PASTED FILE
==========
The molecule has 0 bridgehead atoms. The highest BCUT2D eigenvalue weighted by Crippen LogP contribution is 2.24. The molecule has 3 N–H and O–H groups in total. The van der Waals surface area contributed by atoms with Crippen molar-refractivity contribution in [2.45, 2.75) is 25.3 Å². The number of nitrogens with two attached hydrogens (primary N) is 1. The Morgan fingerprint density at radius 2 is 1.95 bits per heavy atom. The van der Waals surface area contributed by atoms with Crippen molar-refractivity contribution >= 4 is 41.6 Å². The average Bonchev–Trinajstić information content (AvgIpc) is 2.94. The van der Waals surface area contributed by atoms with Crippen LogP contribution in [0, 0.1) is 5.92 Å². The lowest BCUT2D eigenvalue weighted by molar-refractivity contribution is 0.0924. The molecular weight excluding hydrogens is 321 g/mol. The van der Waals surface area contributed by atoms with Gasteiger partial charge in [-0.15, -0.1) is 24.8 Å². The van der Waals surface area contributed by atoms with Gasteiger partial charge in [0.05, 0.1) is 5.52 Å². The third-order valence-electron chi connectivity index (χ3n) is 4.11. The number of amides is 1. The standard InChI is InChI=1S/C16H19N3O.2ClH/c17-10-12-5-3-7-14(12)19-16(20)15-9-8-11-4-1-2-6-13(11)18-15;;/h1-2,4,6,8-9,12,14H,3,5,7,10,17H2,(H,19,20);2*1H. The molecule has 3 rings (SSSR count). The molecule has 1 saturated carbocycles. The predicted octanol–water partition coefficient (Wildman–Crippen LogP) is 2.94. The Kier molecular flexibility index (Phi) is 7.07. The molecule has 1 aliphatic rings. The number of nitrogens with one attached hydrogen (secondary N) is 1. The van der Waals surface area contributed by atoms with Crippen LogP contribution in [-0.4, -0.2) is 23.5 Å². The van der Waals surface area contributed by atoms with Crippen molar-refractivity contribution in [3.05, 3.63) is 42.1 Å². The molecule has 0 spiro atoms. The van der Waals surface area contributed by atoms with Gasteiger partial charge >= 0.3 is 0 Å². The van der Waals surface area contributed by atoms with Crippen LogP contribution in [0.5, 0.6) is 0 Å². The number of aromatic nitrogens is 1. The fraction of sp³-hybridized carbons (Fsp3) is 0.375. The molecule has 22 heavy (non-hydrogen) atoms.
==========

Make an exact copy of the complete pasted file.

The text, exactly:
The molecule has 0 bridgehead atoms. The highest BCUT2D eigenvalue weighted by Crippen LogP contribution is 2.24. The molecule has 3 N–H and O–H groups in total. The van der Waals surface area contributed by atoms with Crippen molar-refractivity contribution in [2.45, 2.75) is 25.3 Å². The number of nitrogens with two attached hydrogens (primary N) is 1. The Morgan fingerprint density at radius 2 is 1.95 bits per heavy atom. The van der Waals surface area contributed by atoms with Crippen molar-refractivity contribution >= 4 is 41.6 Å². The average Bonchev–Trinajstić information content (AvgIpc) is 2.94. The van der Waals surface area contributed by atoms with Crippen LogP contribution in [0, 0.1) is 5.92 Å². The lowest BCUT2D eigenvalue weighted by molar-refractivity contribution is 0.0924. The molecular weight excluding hydrogens is 321 g/mol. The van der Waals surface area contributed by atoms with Gasteiger partial charge in [-0.15, -0.1) is 24.8 Å². The van der Waals surface area contributed by atoms with Gasteiger partial charge in [0.05, 0.1) is 5.52 Å². The third-order valence-electron chi connectivity index (χ3n) is 4.11. The number of amides is 1. The standard InChI is InChI=1S/C16H19N3O.2ClH/c17-10-12-5-3-7-14(12)19-16(20)15-9-8-11-4-1-2-6-13(11)18-15;;/h1-2,4,6,8-9,12,14H,3,5,7,10,17H2,(H,19,20);2*1H. The molecule has 3 rings (SSSR count). The molecule has 1 saturated carbocycles. The predicted octanol–water partition coefficient (Wildman–Crippen LogP) is 2.94. The Kier molecular flexibility index (Phi) is 7.07. The molecule has 1 aliphatic rings. The number of nitrogens with one attached hydrogen (secondary N) is 1. The van der Waals surface area contributed by atoms with Crippen LogP contribution in [-0.4, -0.2) is 23.5 Å². The van der Waals surface area contributed by atoms with Crippen molar-refractivity contribution in [3.05, 3.63) is 42.1 Å². The molecule has 0 spiro atoms. The van der Waals surface area contributed by atoms with Gasteiger partial charge >= 0.3 is 0 Å². The van der Waals surface area contributed by atoms with Crippen LogP contribution in [0.5, 0.6) is 0 Å². The number of aromatic nitrogens is 1. The fraction of sp³-hybridized carbons (Fsp3) is 0.375. The molecule has 22 heavy (non-hydrogen) atoms.